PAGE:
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Against Odds, Libyans to Elect New Parliament

Libyans head to the polls Wednesday for their second parliamentary elections since the 2011 toppling of leader Moammar Gadhafi.

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Few Libyans are expected to participate in Wednesdays vote for a new parliament. Only a quarter of the population is registered to take part, and the fear of violence may keep many of those away from the polls.

The central government holds little influence beyond the capital Tripoli, making security precautions tenuous.

U.N. official Ismail Ould Cheikh said the United Nations is trying to help with the vote.

"There are still political and security obstacles, and our operation may face these obstacles. The road forward is not going to be easy and for that reason the United Nations continues to provide support under a mandate from the Security Council," he said.

Ongoing battles

Forces loyal to renegade general Khalifa Haftar engaged in near daily combat with Islamist militants in Libyas east.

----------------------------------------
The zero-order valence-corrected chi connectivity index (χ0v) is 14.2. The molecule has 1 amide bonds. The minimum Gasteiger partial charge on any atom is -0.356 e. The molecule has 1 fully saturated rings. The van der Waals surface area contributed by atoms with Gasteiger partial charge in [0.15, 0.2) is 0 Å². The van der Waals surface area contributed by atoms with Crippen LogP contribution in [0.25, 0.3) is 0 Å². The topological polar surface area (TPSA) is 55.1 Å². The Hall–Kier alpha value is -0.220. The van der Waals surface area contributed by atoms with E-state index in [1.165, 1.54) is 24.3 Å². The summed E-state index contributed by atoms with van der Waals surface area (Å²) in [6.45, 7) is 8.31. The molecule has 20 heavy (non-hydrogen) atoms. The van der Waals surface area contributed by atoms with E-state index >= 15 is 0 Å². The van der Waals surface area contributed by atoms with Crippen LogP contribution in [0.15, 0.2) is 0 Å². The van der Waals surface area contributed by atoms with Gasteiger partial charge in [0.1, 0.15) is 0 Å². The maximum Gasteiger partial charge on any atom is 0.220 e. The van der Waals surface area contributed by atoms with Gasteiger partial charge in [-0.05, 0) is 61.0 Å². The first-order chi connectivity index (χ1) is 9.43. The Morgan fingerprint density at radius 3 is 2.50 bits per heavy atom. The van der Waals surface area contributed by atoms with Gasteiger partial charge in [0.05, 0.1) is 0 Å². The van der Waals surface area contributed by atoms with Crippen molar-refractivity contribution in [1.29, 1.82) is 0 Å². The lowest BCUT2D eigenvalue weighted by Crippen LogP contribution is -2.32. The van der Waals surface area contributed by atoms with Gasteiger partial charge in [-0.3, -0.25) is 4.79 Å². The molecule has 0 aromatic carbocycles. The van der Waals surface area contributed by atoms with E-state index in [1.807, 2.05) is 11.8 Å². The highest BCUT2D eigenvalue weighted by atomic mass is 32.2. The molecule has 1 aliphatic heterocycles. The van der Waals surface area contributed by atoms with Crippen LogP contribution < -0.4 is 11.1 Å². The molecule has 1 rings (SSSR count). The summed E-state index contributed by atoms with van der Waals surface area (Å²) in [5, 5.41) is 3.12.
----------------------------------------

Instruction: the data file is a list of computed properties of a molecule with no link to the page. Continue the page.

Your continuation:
Haftar, who for years enjoyed U.S. protection, has promised a ceasefire during the vote.

But rival militias, many armed by NATO forces during the 2011 uprising, continue to cause unrest across the nation.

Still, the head of Libyas election commission remained hopeful the vote would proceed smoothly.

"Regarding our arrangements in Benghazi, they are going to plan," said Emad al-Sayeh, a high national elections commission chief. In the South we have no problems regarding the electoral process. Any security problems have no direct link to the electoral process."

High hopes

And some voters hold out hope the election will help shore up the power of the central government.

"God willing, this election will go according to plan and we expect that after everything that has happened recently, we will reach the foundation stage and people will start to move forward and the country will calm down, because the people are really tired of what's going on," said Mohammed al-Guarshaa, a Benghazi resident.

Observers caution counting ballots and forming a government after this party-list free election may take some time. More worrisome, they added, is which, if any, of the warring parties will recognize the outcome.